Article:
But a brief scroll through the feeds and stories of numerous Lebanese Instagrammers reveals a world of lavish weddings, rooftop parties at venues where a bottle costs as much as a waiter’s monthly salary, and vacation getaways to Italy and Greece. At first glance, one would think the country is doing just fine. It is not.




As the shortages in food, fuel and medicine in Lebanon worsens, no end in sight could be seen as the country's political leaders could not get their acts together. (AFP file photo)

World Bank data shows that Lebanon’s economy contracted by 20 percent over the course of 2020, with a further 9.5 percent contraction forecast this year. This makes the country’s economic crisis one of the world’s most severe — in relative terms — since the mid-19th century.

Coupled with the collapse of the Lebanese pound, which has lost more than 90 percent of its value on the black market, households that could once afford an annual vacation to Turkey or Cyprus can now barely scrape together enough to put food on the table.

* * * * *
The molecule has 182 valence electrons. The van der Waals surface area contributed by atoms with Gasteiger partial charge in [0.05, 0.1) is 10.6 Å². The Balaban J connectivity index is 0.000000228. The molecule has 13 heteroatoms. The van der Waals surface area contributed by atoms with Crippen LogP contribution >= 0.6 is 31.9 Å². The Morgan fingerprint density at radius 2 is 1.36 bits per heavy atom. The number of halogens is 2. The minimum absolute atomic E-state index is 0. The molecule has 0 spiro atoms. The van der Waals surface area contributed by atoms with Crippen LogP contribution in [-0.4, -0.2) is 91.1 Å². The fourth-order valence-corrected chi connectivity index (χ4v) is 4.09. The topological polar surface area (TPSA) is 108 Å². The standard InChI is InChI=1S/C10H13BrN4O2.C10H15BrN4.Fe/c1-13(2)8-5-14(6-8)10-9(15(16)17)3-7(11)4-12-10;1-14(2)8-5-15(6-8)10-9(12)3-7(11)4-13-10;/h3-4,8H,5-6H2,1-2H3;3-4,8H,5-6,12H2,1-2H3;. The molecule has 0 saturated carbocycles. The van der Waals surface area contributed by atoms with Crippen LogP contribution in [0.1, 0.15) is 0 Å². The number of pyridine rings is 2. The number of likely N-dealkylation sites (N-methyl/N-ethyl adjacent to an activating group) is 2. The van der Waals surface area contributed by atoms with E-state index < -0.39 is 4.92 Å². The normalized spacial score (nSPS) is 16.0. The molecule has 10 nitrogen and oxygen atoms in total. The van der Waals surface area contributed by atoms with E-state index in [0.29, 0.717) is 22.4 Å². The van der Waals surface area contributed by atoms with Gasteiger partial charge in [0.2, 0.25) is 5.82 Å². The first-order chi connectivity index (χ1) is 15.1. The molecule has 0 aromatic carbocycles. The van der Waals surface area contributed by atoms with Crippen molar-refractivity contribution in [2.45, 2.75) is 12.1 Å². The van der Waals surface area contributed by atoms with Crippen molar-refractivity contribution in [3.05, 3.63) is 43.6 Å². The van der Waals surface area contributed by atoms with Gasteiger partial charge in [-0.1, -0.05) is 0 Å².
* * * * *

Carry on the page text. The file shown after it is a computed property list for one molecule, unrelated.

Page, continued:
“I think there’s a natural need for validation, especially for people that come from societies where the value of the self and one’s worth depends highly on social perceptions,” Selma Zaki, a licensed Lebanese psychotherapist, told Arab News. “Social media gives us that attention and that validation.”

Opinion

This section contains relevant reference points, placed in (Opinion field)

Lebanon has had more than its fair share of problems over the years, from assassinations and car bombings to civil war and corruption, yet the Lebanese predilection for partying on regardless is globally renowned.